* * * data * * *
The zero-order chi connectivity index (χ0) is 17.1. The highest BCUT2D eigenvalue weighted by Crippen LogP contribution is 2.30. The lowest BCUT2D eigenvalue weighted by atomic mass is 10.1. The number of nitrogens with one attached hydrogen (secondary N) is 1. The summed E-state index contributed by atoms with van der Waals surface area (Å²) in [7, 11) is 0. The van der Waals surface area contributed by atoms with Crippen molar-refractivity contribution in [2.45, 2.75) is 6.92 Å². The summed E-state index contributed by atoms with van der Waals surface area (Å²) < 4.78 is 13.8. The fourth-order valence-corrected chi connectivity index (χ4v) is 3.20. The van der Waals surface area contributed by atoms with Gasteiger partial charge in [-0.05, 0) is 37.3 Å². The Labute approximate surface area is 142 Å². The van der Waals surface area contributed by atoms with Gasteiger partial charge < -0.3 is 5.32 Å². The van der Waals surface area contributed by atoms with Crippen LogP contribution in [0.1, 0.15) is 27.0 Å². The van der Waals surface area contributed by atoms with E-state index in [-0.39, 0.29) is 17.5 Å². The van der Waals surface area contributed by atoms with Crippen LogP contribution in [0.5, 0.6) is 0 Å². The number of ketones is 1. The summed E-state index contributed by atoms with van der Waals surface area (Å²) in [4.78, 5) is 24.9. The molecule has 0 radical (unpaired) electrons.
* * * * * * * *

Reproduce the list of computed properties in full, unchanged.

The zero-order chi connectivity index (χ0) is 17.1. The highest BCUT2D eigenvalue weighted by Crippen LogP contribution is 2.30. The lowest BCUT2D eigenvalue weighted by atomic mass is 10.1. The number of nitrogens with one attached hydrogen (secondary N) is 1. The summed E-state index contributed by atoms with van der Waals surface area (Å²) in [7, 11) is 0. The van der Waals surface area contributed by atoms with Crippen molar-refractivity contribution in [2.45, 2.75) is 6.92 Å². The summed E-state index contributed by atoms with van der Waals surface area (Å²) < 4.78 is 13.8. The fourth-order valence-corrected chi connectivity index (χ4v) is 3.20. The van der Waals surface area contributed by atoms with Gasteiger partial charge in [-0.05, 0) is 37.3 Å². The Labute approximate surface area is 142 Å². The van der Waals surface area contributed by atoms with Gasteiger partial charge < -0.3 is 5.32 Å². The van der Waals surface area contributed by atoms with Crippen LogP contribution in [0.1, 0.15) is 27.0 Å². The van der Waals surface area contributed by atoms with E-state index in [-0.39, 0.29) is 17.5 Å². The van der Waals surface area contributed by atoms with Crippen LogP contribution in [0.5, 0.6) is 0 Å². The number of ketones is 1. The summed E-state index contributed by atoms with van der Waals surface area (Å²) in [4.78, 5) is 24.9. The molecule has 0 radical (unpaired) electrons.